Apart from anything else, Israel’s ban on Tlaib and Omar visiting the country has highlighted the kind of restrictions imposed by the Israeli occupation on the free movement of the Palestinians, not because of alleged “security” reasons, but simply because a Palestinian is a Palestinian, even if elected to the US Congress. Rashida Tlaib now has every right to let the world know — if we didn’t already —that Benjamin Netanyahu is no advocate for peace; she can also use this ban to throw the spotlight on the Palestinian struggle against Israel’s brutal military occupation, war crimes and crimes against humanity.
Israeli forces attack Palestinian worshippers in Jerusalem’s Al-Aqsa mosque on 11 August 2019
By Ahmed Atoun
On the fiftieth anniversary of the infamous act of arson at Al-Aqsa Mosque, when the flames of hatred were ignited and engulfed the Noble Sanctuary, the fire is still burning not only around the mosque, but also in the streets and alleyways of Jerusalem.
Al-Aqsa Mosque and the city of Jerusalem are living through very dangerous times, arguably the most dangerous in their history. The Zionist entity is working hard to eliminate the nature and features of the city through a comprehensive programme of Judaisation. The mentality responsible for this disregards the sacred connection that Muslims and Christians have with the city and works to erase its Arab, Muslim and Christian landmarks.
The Israeli occupation is trying to Judaise the land and city stone by stone; to displace their people by besieging them economically and socially, making them face all kinds of humiliation, harassment and provocation. This includes the demolition of their homes, seizing their property, revoking their residency permits, exiling leaders and elites from Jerusalem, shutting down community organisations, and building ever more illegal settlements and the Apartheid Wall. They have also cracked down on people performing acts of worship and attacked sacred buildings and places.
Neither the living nor the dead have been spared from this campaign. Not even the trees and rocks are spared this daily oppression, abuse and torture of the Jerusalemites.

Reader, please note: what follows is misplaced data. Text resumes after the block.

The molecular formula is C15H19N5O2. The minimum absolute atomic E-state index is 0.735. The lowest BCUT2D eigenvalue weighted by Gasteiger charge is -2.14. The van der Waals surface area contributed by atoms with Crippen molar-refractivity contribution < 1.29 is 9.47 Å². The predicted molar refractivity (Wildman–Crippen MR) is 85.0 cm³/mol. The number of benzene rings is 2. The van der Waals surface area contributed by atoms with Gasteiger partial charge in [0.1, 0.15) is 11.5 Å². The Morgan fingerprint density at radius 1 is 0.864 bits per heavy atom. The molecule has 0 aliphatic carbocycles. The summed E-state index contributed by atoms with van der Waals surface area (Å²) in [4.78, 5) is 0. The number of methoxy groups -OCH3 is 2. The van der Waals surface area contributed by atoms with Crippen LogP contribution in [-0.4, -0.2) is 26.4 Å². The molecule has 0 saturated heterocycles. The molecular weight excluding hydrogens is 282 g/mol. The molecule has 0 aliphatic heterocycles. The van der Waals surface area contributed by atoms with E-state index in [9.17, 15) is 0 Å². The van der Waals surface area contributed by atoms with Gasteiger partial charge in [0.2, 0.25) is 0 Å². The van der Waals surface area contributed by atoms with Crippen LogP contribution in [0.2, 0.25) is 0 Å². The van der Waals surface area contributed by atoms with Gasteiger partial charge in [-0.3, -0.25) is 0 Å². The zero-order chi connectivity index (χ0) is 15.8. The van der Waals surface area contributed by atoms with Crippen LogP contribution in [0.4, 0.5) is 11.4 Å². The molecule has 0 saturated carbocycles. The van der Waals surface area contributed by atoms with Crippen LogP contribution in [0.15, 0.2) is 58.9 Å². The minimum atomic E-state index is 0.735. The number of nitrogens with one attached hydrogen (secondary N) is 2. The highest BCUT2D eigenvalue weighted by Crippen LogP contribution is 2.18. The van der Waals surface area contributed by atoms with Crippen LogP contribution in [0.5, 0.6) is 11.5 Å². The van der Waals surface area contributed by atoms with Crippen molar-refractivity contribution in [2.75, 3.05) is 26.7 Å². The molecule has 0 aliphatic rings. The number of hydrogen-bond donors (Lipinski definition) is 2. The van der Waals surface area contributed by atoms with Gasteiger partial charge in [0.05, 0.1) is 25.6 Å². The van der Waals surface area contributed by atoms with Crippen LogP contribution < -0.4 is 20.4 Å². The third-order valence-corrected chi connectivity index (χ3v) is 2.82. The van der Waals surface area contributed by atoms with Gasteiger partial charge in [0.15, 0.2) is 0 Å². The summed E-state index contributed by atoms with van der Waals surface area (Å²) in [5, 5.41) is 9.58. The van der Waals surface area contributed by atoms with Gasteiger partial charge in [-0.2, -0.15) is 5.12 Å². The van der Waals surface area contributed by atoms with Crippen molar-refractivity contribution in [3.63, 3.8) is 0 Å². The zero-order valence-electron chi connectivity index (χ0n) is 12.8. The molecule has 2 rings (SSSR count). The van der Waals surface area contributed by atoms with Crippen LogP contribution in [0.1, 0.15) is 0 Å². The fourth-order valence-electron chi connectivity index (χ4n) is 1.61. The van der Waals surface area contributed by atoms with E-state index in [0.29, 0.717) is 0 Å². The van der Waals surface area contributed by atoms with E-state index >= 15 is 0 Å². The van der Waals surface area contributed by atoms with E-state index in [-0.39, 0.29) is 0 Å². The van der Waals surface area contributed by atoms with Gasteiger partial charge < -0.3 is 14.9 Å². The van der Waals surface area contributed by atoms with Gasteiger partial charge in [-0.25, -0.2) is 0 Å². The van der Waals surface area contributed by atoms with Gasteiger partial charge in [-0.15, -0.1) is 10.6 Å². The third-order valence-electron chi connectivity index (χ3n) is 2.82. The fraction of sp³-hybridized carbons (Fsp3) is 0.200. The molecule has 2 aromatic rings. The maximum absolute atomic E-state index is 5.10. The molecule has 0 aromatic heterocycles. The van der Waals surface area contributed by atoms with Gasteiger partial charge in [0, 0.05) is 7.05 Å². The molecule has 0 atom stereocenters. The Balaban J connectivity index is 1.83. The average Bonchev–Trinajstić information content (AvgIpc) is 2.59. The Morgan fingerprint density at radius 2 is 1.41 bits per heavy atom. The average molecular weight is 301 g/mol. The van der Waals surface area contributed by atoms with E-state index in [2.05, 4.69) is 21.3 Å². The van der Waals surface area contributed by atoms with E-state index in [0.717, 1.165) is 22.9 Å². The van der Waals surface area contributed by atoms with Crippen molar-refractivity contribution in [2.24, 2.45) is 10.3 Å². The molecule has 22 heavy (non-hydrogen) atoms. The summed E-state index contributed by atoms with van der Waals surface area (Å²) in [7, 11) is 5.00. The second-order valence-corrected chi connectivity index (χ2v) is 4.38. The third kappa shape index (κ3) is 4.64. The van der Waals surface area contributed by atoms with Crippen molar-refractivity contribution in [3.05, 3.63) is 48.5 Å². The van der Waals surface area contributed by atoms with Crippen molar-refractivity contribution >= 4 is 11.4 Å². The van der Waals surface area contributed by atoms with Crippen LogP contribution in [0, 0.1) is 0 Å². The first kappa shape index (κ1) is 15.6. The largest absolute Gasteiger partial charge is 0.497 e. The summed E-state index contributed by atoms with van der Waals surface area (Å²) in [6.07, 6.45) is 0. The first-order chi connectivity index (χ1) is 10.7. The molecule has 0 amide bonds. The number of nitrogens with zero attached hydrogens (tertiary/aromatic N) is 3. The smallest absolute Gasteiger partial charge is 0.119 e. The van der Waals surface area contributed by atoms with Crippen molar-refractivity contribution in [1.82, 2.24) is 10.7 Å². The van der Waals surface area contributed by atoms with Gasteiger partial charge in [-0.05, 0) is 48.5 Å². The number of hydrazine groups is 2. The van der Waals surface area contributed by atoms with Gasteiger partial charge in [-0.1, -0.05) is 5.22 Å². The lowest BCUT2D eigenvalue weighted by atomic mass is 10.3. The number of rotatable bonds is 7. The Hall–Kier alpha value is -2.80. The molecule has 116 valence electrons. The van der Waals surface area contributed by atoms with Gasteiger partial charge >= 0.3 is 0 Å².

When remembering the arson attack on Al-Aqsa, the consequences of which are still with us, we remember that this criminal act provoked several reactions in the Arab, Muslim and international arenas, most notably the creation of the Organisation of Islamic Conference, now known as the Organisation of Islamic Cooperation (OIC), and the adoption of UN Security Council Resolution 271, which is binding on UN member states. The resolution condemned the “execrable act of desecration and profanation of the Holy Al-Aqsa Mosque, calls upon Israel scrupulously to observe the provisions of the Geneva Conventions and international law governing military occupation and to refrain from causing any hindrance to the discharge of the established functions of the Supreme Moslem Council of Jerusalem, including any co-operation that Council may desire from countries with predominantly Moslem population and from Moslem communities in relation to its plans for the maintenance and repair of the Islamic Holy Places in Jerusalem.”
The Israeli occupation continues to use all means possible to attack Al-Aqsa Mosque by means of excavations and tunnels intended to undermine the foundations of the buildings and structure. There are also daily intrusions by armed settlers; attempts to impose spatial and temporal divisions within Al-Aqsa; and the adoption of many laws and regulations by the Israelis to damage the Noble Sanctuary. This includes the efforts to take it under the umbrella of Israel’s Ministry of Religious Services, as well as the hateful schemes by the so-called temple groups, which work day and night to demolish Al-Aqsa Mosque and build a temple on its ruins.